Thanks to the advantages of technology, and also, unfortunately, the far-reaching effects of a contagion, working remotely has never been more prevalent.
After years of struggling with a long commute and spending extended hours at the office, you can now report to work by simply turning on your computer at home.
It seems like a dream come true. No need to dress up, brave the traffic, and spend much of the day in a lifeless cubicle.
Instead, you can work in peace from wherever you want, far from your nagging boss and interrupting colleagues.
But working remotely comes with its own unique set of difficulties.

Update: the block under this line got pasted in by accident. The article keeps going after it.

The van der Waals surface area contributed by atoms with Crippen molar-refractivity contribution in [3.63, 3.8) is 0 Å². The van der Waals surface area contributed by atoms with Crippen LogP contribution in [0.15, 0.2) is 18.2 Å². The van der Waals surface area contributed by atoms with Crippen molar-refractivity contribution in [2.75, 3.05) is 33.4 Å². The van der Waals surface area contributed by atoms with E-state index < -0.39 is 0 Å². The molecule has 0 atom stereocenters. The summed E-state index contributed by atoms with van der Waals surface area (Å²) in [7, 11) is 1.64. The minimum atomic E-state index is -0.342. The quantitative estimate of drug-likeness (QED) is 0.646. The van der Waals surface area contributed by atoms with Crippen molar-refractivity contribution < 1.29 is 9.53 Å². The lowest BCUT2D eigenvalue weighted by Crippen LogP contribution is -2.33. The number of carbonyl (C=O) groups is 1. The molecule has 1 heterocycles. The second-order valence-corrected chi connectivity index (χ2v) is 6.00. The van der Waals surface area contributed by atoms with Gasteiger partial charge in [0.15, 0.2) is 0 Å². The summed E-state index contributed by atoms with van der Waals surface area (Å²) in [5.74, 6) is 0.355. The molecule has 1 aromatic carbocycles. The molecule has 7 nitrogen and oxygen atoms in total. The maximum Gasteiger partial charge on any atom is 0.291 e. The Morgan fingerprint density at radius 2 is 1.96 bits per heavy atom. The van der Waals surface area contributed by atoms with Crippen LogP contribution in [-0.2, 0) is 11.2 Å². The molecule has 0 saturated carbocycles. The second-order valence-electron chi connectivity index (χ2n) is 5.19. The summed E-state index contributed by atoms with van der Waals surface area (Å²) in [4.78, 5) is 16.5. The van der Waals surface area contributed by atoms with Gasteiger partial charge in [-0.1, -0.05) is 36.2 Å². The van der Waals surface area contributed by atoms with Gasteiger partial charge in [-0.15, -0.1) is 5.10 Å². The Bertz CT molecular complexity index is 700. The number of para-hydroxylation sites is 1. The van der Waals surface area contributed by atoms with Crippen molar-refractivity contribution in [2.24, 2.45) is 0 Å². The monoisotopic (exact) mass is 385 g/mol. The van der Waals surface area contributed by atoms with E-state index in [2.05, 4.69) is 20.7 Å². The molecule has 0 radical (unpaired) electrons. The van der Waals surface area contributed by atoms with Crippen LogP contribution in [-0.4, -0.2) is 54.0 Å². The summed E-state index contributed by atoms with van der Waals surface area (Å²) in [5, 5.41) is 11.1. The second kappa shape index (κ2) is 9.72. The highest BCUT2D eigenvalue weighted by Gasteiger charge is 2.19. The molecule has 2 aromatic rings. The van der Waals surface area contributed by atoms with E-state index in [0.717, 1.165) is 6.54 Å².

Adjusting from an office with professionally dressed people all around you to working alone in your sweats, with only your pets or a few family members as companions, isn’t an easy transition.
Remote workers struggle with work-life balance, time management, productivity, and loneliness.
These challenges may make you question if remote work is feasible for you in the long-term.